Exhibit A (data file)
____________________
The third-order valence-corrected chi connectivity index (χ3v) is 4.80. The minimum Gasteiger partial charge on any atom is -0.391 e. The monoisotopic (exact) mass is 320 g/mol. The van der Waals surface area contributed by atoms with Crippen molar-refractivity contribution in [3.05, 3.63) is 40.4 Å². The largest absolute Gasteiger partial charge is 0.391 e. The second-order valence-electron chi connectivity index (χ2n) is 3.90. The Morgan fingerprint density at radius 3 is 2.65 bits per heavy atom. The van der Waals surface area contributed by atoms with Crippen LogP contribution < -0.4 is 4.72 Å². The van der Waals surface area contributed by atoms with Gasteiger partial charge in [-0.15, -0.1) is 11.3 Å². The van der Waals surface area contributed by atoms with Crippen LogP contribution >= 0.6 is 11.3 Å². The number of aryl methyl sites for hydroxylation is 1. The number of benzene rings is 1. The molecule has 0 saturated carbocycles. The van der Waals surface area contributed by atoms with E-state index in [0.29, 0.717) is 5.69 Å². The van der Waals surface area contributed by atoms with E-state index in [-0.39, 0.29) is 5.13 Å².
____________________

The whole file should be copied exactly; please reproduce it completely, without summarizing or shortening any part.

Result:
The third-order valence-corrected chi connectivity index (χ3v) is 4.80. The minimum Gasteiger partial charge on any atom is -0.391 e. The monoisotopic (exact) mass is 320 g/mol. The van der Waals surface area contributed by atoms with Crippen molar-refractivity contribution in [3.05, 3.63) is 40.4 Å². The largest absolute Gasteiger partial charge is 0.391 e. The second-order valence-electron chi connectivity index (χ2n) is 3.90. The Morgan fingerprint density at radius 3 is 2.65 bits per heavy atom. The van der Waals surface area contributed by atoms with Crippen LogP contribution < -0.4 is 4.72 Å². The van der Waals surface area contributed by atoms with Gasteiger partial charge in [-0.15, -0.1) is 11.3 Å². The van der Waals surface area contributed by atoms with Crippen LogP contribution >= 0.6 is 11.3 Å². The number of aryl methyl sites for hydroxylation is 1. The number of benzene rings is 1. The molecule has 0 saturated carbocycles. The van der Waals surface area contributed by atoms with E-state index in [0.29, 0.717) is 5.69 Å². The van der Waals surface area contributed by atoms with E-state index in [-0.39, 0.29) is 5.13 Å².